UI and Brand: The role of efficiency | Spencer Brenneman, LLC

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UI and brand, Efficiency

Guest Post: UI and Brand, the role of efficiency

Providing an informative and efficient user interface (UI) experience is a key component of your organization’s brand. Similar to any consumer or B2B experience, people have ongoing and competing demands for their time—make their website visits positive, and you are setting yourself up for repeat business and more satisfied customers. When it comes to UI and brand, most B2B companies are faced with the challenge of needing to explain an abundance of information, so displaying this in an efficient manner is extremely important.

   

UI and Brand: Overview

UI combines interaction design, visual design, and information architecture, all of which need to support each brand’s identity to the degree it can without compromising usability.  Consumers have become familiar with interface elements acting in a certain way, so choose consistent and logical layouts. Doing so will help with satisfaction levels and repeat use.   

Interface elements include (but are not limited to):

  • Input Controls: buttons, text fields, checkboxes, dropdown lists, list boxes, toggles, and date fields
  • Navigational Components: slider, search field, pagination, slider, tags, and icons
  • Informational Components: tooltips, icons, progress bars, notifications, and message boxes   
Make their website visits positive, and you are setting yourself up for repeat business and more satisfied customers

UI and Brand: Best Practices

First and foremost, for your UI and brand to live in harmony, know your target audience. Understand their goals, skills, preferences, and tendencies.  Once you know your audience, be sure to consider the following when designing your interface:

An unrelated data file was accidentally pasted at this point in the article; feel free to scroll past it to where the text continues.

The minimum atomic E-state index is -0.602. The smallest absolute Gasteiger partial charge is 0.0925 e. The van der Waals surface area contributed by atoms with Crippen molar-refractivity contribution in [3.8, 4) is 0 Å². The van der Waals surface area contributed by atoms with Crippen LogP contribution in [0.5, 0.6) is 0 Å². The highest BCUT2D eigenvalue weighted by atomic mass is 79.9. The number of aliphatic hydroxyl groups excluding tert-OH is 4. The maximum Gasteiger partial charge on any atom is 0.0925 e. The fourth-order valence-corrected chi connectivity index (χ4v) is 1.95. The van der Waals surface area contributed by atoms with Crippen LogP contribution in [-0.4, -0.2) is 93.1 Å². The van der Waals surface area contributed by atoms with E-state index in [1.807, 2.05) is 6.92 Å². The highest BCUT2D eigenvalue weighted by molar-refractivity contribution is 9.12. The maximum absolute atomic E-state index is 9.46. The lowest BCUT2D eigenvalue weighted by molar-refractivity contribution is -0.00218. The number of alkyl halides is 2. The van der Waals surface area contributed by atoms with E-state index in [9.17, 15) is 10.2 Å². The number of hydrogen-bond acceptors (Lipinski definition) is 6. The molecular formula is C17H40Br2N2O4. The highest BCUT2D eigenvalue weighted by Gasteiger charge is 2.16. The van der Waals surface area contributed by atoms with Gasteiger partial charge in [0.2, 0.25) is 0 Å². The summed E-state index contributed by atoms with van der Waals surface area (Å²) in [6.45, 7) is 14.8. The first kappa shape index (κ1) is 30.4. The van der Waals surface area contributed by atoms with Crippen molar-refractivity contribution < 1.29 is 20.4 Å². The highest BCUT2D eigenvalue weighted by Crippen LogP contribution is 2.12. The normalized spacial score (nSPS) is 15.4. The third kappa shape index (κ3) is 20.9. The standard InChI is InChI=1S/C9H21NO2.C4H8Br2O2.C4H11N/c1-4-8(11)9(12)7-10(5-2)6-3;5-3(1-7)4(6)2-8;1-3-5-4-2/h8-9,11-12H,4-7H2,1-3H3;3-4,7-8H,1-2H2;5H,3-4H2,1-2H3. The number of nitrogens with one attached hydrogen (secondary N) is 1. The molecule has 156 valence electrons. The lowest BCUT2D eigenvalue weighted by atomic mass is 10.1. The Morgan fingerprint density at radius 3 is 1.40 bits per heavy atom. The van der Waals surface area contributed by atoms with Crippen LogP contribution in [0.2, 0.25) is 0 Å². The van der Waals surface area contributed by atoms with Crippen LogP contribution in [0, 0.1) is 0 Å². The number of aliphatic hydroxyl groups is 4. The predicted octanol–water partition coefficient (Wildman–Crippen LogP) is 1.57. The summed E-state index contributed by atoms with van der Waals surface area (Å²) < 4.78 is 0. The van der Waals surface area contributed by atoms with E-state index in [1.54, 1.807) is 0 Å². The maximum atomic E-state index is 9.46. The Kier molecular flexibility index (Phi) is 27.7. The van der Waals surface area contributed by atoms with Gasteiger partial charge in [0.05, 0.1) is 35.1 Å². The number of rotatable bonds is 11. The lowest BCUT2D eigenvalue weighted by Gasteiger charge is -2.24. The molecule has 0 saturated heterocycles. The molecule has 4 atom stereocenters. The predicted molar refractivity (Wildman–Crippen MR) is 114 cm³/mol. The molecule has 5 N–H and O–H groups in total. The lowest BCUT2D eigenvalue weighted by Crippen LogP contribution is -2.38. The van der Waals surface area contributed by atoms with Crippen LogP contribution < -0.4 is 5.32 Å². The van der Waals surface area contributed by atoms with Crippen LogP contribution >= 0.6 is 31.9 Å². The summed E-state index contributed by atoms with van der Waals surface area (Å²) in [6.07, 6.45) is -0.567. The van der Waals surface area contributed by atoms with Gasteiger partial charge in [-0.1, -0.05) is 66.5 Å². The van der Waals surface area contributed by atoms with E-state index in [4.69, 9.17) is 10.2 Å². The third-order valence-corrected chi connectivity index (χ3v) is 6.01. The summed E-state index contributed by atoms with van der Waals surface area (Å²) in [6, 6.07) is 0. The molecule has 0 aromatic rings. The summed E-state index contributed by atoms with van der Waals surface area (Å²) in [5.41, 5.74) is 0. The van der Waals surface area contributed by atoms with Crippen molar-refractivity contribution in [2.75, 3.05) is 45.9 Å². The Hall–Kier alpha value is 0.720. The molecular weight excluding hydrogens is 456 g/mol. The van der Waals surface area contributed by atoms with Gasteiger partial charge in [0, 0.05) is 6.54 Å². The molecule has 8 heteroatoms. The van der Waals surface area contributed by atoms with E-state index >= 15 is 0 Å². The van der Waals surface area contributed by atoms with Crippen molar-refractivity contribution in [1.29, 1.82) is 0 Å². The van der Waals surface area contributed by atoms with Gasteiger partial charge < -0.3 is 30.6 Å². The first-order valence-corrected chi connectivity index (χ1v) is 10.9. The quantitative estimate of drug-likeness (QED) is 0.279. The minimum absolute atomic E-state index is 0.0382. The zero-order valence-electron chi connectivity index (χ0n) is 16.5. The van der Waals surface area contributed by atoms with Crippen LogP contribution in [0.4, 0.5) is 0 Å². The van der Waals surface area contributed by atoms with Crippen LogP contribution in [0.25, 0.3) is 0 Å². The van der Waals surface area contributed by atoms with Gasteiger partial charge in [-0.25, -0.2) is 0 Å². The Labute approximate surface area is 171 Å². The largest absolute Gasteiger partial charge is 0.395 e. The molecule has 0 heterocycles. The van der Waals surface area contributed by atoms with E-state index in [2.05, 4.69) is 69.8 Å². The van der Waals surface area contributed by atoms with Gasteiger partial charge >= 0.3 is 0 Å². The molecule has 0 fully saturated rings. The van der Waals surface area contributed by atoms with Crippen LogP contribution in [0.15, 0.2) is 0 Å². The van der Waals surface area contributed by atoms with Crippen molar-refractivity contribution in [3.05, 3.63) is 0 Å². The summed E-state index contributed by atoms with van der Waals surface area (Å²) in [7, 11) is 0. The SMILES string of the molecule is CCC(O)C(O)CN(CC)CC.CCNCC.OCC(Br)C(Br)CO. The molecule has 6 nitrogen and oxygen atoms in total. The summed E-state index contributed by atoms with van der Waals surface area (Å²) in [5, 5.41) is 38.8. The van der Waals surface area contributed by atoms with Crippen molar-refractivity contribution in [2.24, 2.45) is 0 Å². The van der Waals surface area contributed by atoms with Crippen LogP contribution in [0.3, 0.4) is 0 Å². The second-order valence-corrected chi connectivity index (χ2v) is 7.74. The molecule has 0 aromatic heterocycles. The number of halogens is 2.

• Keep the interface simple and predictable. The best interfaces are almost invisible to the user. They avoid unnecessary elements, jargon, and are clear in the language used on labels and in messaging. The design should be clear, consistent, intuitive, and easy to navigate.  
  • Be purposeful and strategic in page layout.  Consider the spatial relationships between items on the page and structure the page based on importance. Careful placement of items can help draw attention to the most important pieces of information and can facilitate scanning and readability.
  • Color and typeface. You can direct attention toward or redirect attention away from items using color, light, contrast, and typeface to your advantage.
  • Communicate to the Users.  An effective and efficient UI informs your users of location, actions, changes in state, or errors. The use of various UI elements to communicate status and, if necessary, next steps can reduce frustration for your user.

Make actions easily reversible – the user should always be able to easily undo what they did, in case they make an error. An “undo” button should be accessible and obvious to the user, otherwise they may be less inclined to explore the full site.

For your UI and brand to live in harmony, know your target audience.

UI and Brand: Conclusion  

In designing a UI, put yourself in the shoes of your target audience. You have limited time to make a positive impact to ensure visitors are easily locating information in an efficient and productive manner. Step back and look at the design flow as an external visitor. Better yet, invite fresh sets of eyes to try it out, as long as they resemble your target audience. Ask questions such as:

  • Is the UI intuitive?
  • Is it clean, clear, and easy to follow?
  • Does it encourage exploration to other parts of the site?
  • Does the experience differ from that of competitors?

New and repeat users will become brand ambassadors for your company if the UI is designed for efficient use and high productivity.

— William Coughlin

 

About William Coughlin

Bill Coughlin has over 25 years of marketing and communications experience. He holds an undergraduate degree in Marketing from Northeastern University and a Master of Arts in Integrated Marketing Communications from Emerson College. Bill lives in Boston and enjoys hiking, playing squash, and running along the Charles River.

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